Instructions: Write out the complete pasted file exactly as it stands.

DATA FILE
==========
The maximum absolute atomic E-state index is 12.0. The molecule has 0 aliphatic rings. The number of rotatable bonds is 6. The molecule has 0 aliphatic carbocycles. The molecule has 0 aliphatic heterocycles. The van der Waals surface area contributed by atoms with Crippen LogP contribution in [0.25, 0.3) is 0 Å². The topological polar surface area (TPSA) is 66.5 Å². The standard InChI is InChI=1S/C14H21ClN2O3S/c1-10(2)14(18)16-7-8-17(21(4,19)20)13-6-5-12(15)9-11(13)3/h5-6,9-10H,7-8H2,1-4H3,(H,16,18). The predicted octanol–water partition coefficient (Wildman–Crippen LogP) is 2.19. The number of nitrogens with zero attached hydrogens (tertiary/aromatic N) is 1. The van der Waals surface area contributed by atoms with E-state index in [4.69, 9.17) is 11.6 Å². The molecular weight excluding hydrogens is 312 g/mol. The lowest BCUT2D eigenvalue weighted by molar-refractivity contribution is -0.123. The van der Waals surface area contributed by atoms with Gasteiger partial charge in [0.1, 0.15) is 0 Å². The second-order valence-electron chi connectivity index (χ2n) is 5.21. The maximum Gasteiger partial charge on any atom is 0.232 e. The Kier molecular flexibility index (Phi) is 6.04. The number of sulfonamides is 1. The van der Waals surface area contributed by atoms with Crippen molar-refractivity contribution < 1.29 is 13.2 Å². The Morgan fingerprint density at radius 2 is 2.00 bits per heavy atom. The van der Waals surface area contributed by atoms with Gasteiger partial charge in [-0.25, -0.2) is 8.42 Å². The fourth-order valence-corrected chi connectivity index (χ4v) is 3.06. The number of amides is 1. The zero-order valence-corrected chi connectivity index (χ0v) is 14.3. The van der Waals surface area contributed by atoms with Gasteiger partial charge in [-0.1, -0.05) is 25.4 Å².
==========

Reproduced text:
The maximum absolute atomic E-state index is 12.0. The molecule has 0 aliphatic rings. The number of rotatable bonds is 6. The molecule has 0 aliphatic carbocycles. The molecule has 0 aliphatic heterocycles. The van der Waals surface area contributed by atoms with Crippen LogP contribution in [0.25, 0.3) is 0 Å². The topological polar surface area (TPSA) is 66.5 Å². The standard InChI is InChI=1S/C14H21ClN2O3S/c1-10(2)14(18)16-7-8-17(21(4,19)20)13-6-5-12(15)9-11(13)3/h5-6,9-10H,7-8H2,1-4H3,(H,16,18). The predicted octanol–water partition coefficient (Wildman–Crippen LogP) is 2.19. The number of nitrogens with zero attached hydrogens (tertiary/aromatic N) is 1. The van der Waals surface area contributed by atoms with E-state index in [4.69, 9.17) is 11.6 Å². The molecular weight excluding hydrogens is 312 g/mol. The lowest BCUT2D eigenvalue weighted by molar-refractivity contribution is -0.123. The van der Waals surface area contributed by atoms with Gasteiger partial charge in [0.1, 0.15) is 0 Å². The second-order valence-electron chi connectivity index (χ2n) is 5.21. The maximum Gasteiger partial charge on any atom is 0.232 e. The Kier molecular flexibility index (Phi) is 6.04. The number of sulfonamides is 1. The van der Waals surface area contributed by atoms with Crippen molar-refractivity contribution < 1.29 is 13.2 Å². The Morgan fingerprint density at radius 2 is 2.00 bits per heavy atom. The van der Waals surface area contributed by atoms with Gasteiger partial charge in [-0.25, -0.2) is 8.42 Å². The fourth-order valence-corrected chi connectivity index (χ4v) is 3.06. The number of amides is 1. The zero-order valence-corrected chi connectivity index (χ0v) is 14.3. The van der Waals surface area contributed by atoms with Gasteiger partial charge in [-0.1, -0.05) is 25.4 Å².